Java allows you to define types as pure interfaces (now we are talking about java interfaces). A pure interface defines only the  operations and no implementation. It just defines a type so that any object that implements the interface can be treated the same way. A pure abstract class is exactly same as an interface because it too just forms a type. The difference between an abstract class  and interface makes sense only when the class is partially abstract in which case one or more of its methods are concrete. A subclass in this case inherits the implementation concrete methods defined in the super class. Let’s stop here: When a class implements an interface, you are doing interface-inheritance.  You are making the class of the interface type. When a class extends another class, you are doing both class-inheritance (or implementation inheritance) and interface-inheritance.

You can mix and match these features however you like. For example, if you ever written an applet, you extend from  java.awt.Applet. And, if you want to start a thread (normally a scrolling ticker:) you make your class implement  java.lang.Runnable. In this case, your class has two types: Applet and Runnable. The applet container knows your applet object  through Applet interface whereas the Runnable interface is used in turn by the Thread object you start. Or considering a simple class MyThread class extending Thread, Thread is a type of Runnable and MyThread is a type of Thread. In  the former case we inherit only the interface defined by the type (run() method) whereas in the latter we inherit interfaces of both Thread  and Runnable + implementation of Thread class. Or considering an instance of ArrayList, it is a type of List (as with LinkedList), a type of Collection (as with HashSet), a  type of Serializable (as with String). By extending AbstractList, it inherits the interfaces defined by List and Collection in  addition to lot of functionality (implementation inheritance).

When people say “Program to interface, not implementation”, they mean the interface defined by the object’s type, not an equivalent java interface. You program to an object’s interface as long as your assigned type is a super-type that can potentially have multiple implementations. This allows you to configure or choose respective implementation at runtime.

InputStream is = …;
int data = is.read();

Connection c = …;
Statement s = c.createStatement();

In the first example, we use the interface defined by the abstract class java.io.InputStream. You can use FileInputStream or ByteArrayInputStream or any other types of InputStream the same way. In the second example, we use the interface defined by the java interface java.sql.Connection. You could use OracleConnection or SQLServerConnection or any other types of Connection the same way. This substitutability is a key feature of any OO system.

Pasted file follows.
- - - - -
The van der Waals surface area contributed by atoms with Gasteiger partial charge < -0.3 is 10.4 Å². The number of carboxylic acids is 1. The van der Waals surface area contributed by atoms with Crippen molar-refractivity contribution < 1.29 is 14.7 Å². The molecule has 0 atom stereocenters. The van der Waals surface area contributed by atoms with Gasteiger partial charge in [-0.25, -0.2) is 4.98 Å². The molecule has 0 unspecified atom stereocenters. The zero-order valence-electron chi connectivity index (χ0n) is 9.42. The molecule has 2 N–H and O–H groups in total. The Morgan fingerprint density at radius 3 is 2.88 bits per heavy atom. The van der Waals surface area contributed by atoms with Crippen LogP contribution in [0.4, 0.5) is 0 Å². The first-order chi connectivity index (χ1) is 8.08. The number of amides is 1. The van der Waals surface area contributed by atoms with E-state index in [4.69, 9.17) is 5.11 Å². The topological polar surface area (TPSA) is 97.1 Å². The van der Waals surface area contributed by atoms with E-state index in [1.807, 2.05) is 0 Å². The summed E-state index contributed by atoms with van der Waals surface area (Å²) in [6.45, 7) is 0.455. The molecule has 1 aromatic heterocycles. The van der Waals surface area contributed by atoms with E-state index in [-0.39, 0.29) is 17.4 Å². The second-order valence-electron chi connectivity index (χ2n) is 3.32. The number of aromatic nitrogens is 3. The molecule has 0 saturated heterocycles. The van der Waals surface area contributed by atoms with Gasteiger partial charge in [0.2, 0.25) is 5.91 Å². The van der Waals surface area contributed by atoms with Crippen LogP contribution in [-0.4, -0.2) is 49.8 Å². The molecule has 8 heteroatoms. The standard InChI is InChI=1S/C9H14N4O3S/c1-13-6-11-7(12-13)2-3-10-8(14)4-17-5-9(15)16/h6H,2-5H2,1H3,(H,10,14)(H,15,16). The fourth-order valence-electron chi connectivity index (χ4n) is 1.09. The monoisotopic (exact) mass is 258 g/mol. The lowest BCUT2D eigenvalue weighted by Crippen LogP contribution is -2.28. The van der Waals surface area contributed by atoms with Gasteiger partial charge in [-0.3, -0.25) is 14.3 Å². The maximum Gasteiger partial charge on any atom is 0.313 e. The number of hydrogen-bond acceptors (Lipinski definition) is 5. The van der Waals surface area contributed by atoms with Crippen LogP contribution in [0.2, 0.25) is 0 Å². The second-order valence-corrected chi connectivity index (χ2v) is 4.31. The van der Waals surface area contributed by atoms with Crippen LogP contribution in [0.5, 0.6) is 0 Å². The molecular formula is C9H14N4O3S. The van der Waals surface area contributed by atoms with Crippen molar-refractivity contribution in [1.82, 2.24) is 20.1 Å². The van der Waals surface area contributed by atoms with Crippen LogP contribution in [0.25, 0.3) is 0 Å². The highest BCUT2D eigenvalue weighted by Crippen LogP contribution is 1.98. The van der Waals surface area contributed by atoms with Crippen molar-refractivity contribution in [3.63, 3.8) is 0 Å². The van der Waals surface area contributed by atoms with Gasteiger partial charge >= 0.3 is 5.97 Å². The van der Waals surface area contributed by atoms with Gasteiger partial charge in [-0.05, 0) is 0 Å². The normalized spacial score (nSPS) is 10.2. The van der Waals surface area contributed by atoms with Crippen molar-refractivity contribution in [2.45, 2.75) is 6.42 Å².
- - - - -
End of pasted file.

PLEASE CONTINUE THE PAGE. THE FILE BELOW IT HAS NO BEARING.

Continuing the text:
Let’s check on some common statements made about abstract classes and interfaces.

  1. A class can extend only one abstract class whereas it can implement multiple interfaces: This statement doesn’t tell anything about what’s there in the abstract class. People normally mean partially implemented abstract class here in which case, it is both type and class (implementation) inheritance. If it is a pure abstract class, then it is a pure interface inheritance. By implementing multiple interfaces, we make the object of multiple types. Without the notion of type or object’s interface, this statement is unclear.
  2. Java doesn’t support multiple-inheritance, hence we have interfaces: Again, by multiple-inheritance, people mean ‘class-inheritance’. However there is no reuse of implementation when you implement an interface. I think it has to read “A java interface is the best candidate to represent a type. In order to design a class that can have many types, we make it implement multiple interfaces”. Example: ArrayList class and Collection and Serializable interfaces.

So, what type are you?

Note: I will try to improve the content of this post after some time. I would like to have a fresh look.

-Raj Radhakrishnan

25000 and 1 Billion

My wife presented me an iPhone 3G as my birthday gift last month. I’m still playing with it to uncover all of it’s features. The multi-touch screen, built-in iPod, 3G Internet, GPS etc do make it a revolutionary phone.  I won’t be surprised if my spell checker skips the word iPhone in the near future. 

However I have to say that I am personally impressed more with the iPhone Apps compared to all the other features. I firmly believe App Store is the place where people spend most of their time. At the time of this writing, there are about 25,000 iPhone applications available and the download count is going to hit a billion. The iPhone website says ‘There’s an app for just about anything’. It’s true.